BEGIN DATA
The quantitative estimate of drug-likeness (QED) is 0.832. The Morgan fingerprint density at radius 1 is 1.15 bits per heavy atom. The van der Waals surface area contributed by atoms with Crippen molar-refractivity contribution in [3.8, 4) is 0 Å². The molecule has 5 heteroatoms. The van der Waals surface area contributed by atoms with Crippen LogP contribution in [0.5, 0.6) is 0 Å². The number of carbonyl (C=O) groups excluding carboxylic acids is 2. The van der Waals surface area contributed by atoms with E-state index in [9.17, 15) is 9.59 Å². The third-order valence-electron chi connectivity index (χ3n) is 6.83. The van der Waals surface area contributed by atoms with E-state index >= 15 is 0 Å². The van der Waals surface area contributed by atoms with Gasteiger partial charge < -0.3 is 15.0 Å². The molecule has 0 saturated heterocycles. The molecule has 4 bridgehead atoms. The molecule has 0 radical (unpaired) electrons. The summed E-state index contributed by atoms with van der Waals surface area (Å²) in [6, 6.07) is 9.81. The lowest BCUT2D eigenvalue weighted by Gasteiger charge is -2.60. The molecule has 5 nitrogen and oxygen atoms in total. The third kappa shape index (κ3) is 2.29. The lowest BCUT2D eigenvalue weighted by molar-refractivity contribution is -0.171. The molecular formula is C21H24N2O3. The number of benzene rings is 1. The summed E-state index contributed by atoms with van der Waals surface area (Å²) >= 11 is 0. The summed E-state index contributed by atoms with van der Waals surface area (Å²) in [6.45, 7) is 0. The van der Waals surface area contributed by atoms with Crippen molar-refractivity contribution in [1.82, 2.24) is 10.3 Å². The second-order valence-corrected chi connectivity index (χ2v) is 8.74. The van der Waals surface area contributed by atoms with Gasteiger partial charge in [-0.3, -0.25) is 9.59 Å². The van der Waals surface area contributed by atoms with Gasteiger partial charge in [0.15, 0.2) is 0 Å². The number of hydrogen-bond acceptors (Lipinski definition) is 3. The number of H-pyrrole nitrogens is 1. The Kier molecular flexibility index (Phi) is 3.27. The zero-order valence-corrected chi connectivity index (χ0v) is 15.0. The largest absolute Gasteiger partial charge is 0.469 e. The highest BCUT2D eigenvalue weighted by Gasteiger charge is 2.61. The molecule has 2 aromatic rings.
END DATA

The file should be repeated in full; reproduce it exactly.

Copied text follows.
The quantitative estimate of drug-likeness (QED) is 0.832. The Morgan fingerprint density at radius 1 is 1.15 bits per heavy atom. The van der Waals surface area contributed by atoms with Crippen molar-refractivity contribution in [3.8, 4) is 0 Å². The molecule has 5 heteroatoms. The van der Waals surface area contributed by atoms with Crippen LogP contribution in [0.5, 0.6) is 0 Å². The number of carbonyl (C=O) groups excluding carboxylic acids is 2. The van der Waals surface area contributed by atoms with E-state index in [9.17, 15) is 9.59 Å². The third-order valence-electron chi connectivity index (χ3n) is 6.83. The van der Waals surface area contributed by atoms with E-state index >= 15 is 0 Å². The van der Waals surface area contributed by atoms with Gasteiger partial charge < -0.3 is 15.0 Å². The molecule has 0 saturated heterocycles. The molecule has 4 bridgehead atoms. The molecule has 0 radical (unpaired) electrons. The summed E-state index contributed by atoms with van der Waals surface area (Å²) in [6, 6.07) is 9.81. The lowest BCUT2D eigenvalue weighted by Gasteiger charge is -2.60. The molecule has 5 nitrogen and oxygen atoms in total. The third kappa shape index (κ3) is 2.29. The lowest BCUT2D eigenvalue weighted by molar-refractivity contribution is -0.171. The molecular formula is C21H24N2O3. The number of benzene rings is 1. The summed E-state index contributed by atoms with van der Waals surface area (Å²) >= 11 is 0. The summed E-state index contributed by atoms with van der Waals surface area (Å²) in [6.45, 7) is 0. The van der Waals surface area contributed by atoms with Crippen molar-refractivity contribution in [1.82, 2.24) is 10.3 Å². The second-order valence-corrected chi connectivity index (χ2v) is 8.74. The van der Waals surface area contributed by atoms with Gasteiger partial charge in [-0.3, -0.25) is 9.59 Å². The van der Waals surface area contributed by atoms with Gasteiger partial charge in [0.15, 0.2) is 0 Å². The number of hydrogen-bond acceptors (Lipinski definition) is 3. The number of H-pyrrole nitrogens is 1. The Kier molecular flexibility index (Phi) is 3.27. The zero-order valence-corrected chi connectivity index (χ0v) is 15.0. The largest absolute Gasteiger partial charge is 0.469 e. The highest BCUT2D eigenvalue weighted by Gasteiger charge is 2.61. The molecule has 2 aromatic rings.